Hippocampus and its involvement in Alzheimer’s disease: a review

Y. Lakshmisha Rao, B. Ganaraja, B. V. Murlimanju, Teresa Joy, Ashwin Krishnamurthy, Amit Agrawal

Research output: Contribution to journalReview articlepeer-review

12 Citations (Scopus)

Abstract

Hippocampus is the significant component of the limbic lobe, which is further subdivided into the dentate gyrus and parts of Cornu Ammonis. It is the crucial region for learning and memory; its sub-regions aid in the generation of episodic memory. However, the hippocampus is one of the brain areas affected by Alzheimer’s (AD). In the early stages of AD, the hippocampus shows rapid loss of its tissue, which is associated with the functional disconnection with other parts of the brain. In the progression of AD, atrophy of medial temporal and hippocampal regions are the structural markers in magnetic resonance imaging (MRI). Lack of sirtuin (SIRT) expression in the hippocampal neurons will impair cognitive function, including recent memory and spatial learning. Proliferation, differentiation, and migrations are the steps involved in adult neurogenesis. The microglia in the hippocampal region are more immunologically active than the other regions of the brain. Intrinsic factors like hormones, glia, and vascular nourishment are instrumental in the neural stem cell (NSC) functions by maintaining the brain’s microenvironment. Along with the intrinsic factors, many extrinsic factors like dietary intake and physical activity may also influence the NSCs. Hence, pro-neurogenic lifestyle could delay neurodegeneration.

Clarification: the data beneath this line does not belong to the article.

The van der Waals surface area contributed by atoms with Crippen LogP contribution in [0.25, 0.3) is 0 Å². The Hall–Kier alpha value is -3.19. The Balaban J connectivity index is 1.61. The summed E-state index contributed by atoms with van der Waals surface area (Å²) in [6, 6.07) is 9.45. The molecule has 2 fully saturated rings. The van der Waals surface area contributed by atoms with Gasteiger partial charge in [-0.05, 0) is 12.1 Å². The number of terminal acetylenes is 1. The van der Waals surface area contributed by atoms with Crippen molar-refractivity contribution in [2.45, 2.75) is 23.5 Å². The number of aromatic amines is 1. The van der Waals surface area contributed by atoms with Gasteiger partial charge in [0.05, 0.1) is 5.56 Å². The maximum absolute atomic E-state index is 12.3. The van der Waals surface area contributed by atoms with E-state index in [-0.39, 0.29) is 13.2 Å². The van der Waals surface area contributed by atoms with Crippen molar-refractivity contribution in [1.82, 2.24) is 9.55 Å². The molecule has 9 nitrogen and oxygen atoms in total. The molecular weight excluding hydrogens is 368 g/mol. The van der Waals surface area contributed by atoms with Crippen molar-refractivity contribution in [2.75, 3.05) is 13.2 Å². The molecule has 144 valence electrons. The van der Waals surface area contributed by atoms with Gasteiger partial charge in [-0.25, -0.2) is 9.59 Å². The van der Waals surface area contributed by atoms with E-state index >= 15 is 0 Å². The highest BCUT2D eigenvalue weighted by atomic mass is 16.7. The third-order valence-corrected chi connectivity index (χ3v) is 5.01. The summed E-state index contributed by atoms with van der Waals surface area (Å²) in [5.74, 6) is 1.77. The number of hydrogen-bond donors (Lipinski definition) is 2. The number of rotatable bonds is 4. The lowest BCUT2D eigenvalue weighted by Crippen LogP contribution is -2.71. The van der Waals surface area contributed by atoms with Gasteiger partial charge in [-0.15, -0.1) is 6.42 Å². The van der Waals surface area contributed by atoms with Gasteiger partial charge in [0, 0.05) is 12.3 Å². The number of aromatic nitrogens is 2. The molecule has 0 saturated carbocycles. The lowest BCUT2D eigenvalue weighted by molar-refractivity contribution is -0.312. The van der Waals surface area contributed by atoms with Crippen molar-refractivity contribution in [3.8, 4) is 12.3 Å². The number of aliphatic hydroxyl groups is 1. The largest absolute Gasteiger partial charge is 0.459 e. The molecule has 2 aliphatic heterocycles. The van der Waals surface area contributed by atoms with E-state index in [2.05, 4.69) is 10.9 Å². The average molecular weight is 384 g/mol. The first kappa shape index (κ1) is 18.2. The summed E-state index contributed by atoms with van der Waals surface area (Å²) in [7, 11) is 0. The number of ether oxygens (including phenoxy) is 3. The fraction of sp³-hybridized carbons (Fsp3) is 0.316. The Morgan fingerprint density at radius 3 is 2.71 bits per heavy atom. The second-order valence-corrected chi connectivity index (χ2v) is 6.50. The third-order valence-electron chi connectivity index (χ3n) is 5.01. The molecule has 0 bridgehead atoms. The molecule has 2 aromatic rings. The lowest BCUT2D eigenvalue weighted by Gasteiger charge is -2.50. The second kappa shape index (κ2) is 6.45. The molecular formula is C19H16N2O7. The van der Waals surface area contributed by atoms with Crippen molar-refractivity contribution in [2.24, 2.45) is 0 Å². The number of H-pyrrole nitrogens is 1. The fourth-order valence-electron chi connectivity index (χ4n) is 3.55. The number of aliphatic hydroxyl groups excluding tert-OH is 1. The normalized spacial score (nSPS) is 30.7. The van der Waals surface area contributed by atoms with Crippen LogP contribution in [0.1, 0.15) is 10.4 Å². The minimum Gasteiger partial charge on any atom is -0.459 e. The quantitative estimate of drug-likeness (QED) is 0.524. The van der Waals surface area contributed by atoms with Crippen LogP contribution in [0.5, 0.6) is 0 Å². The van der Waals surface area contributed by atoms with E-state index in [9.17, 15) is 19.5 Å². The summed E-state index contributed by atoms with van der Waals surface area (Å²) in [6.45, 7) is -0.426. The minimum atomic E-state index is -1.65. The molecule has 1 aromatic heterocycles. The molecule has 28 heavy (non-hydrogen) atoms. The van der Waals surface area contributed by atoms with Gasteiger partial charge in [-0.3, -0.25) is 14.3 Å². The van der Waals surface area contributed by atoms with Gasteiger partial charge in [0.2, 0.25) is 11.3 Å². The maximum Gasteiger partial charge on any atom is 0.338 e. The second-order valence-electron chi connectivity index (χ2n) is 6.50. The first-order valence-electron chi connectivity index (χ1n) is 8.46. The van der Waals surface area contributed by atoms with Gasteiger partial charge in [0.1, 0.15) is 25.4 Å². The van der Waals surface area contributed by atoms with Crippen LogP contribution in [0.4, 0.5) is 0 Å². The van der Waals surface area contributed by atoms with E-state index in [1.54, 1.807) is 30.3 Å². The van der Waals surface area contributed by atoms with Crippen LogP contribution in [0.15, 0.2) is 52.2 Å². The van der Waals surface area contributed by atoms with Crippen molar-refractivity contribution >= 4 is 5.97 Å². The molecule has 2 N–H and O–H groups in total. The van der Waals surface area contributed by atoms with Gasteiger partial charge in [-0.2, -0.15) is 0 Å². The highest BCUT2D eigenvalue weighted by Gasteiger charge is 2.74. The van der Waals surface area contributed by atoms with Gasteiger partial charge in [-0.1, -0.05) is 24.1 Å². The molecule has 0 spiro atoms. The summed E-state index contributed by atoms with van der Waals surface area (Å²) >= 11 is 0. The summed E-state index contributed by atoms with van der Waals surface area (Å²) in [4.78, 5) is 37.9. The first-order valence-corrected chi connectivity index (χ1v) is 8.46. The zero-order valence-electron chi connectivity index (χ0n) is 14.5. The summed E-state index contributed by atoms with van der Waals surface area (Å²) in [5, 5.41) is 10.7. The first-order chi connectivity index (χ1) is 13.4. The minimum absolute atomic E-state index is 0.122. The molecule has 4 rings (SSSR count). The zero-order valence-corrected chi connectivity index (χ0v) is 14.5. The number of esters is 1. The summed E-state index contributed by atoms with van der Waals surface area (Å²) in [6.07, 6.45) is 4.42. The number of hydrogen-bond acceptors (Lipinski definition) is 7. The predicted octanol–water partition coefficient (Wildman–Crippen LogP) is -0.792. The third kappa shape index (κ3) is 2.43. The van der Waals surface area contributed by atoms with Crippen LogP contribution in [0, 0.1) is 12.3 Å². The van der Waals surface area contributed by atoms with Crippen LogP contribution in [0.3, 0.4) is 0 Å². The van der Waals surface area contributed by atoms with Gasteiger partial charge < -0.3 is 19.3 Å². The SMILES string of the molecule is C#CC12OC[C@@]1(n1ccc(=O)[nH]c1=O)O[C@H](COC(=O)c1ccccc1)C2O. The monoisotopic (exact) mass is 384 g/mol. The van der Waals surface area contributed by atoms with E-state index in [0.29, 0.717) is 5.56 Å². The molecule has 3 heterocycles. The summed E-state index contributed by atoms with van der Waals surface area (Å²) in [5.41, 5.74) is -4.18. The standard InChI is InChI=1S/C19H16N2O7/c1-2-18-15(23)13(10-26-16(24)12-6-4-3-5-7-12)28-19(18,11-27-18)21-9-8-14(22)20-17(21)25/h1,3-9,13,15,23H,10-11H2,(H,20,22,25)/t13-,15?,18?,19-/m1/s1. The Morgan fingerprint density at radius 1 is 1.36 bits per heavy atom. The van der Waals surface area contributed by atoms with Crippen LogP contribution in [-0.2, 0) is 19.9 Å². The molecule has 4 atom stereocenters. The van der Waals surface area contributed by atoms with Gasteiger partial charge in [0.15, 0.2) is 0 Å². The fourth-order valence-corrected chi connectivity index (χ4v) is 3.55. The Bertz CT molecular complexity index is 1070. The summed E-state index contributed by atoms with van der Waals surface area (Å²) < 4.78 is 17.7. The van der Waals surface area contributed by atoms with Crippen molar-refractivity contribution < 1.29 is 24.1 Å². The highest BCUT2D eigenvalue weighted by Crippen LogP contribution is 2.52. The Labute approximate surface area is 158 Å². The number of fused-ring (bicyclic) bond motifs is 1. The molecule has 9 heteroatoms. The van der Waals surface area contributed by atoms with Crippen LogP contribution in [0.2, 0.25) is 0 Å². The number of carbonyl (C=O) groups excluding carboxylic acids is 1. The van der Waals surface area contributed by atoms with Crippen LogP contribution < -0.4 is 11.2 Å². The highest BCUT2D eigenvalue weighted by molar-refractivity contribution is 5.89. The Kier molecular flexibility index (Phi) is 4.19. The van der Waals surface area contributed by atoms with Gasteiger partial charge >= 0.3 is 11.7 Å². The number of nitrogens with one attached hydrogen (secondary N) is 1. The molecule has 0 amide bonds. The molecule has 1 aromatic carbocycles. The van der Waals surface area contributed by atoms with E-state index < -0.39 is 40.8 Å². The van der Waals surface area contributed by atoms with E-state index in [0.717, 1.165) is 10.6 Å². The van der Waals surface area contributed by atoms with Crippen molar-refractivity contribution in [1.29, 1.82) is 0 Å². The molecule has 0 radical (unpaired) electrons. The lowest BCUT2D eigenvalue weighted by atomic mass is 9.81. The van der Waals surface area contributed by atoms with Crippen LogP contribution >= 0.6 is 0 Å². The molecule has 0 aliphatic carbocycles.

Original languageEnglish
Article number55
Pages (from-to)55
Journal3 Biotech
Volume12
Issue number2
DOIs
Publication statusPublished - 02-2022

All Science Journal Classification (ASJC) codes

  • Biotechnology
  • Environmental Science (miscellaneous)
  • Agricultural and Biological Sciences (miscellaneous)

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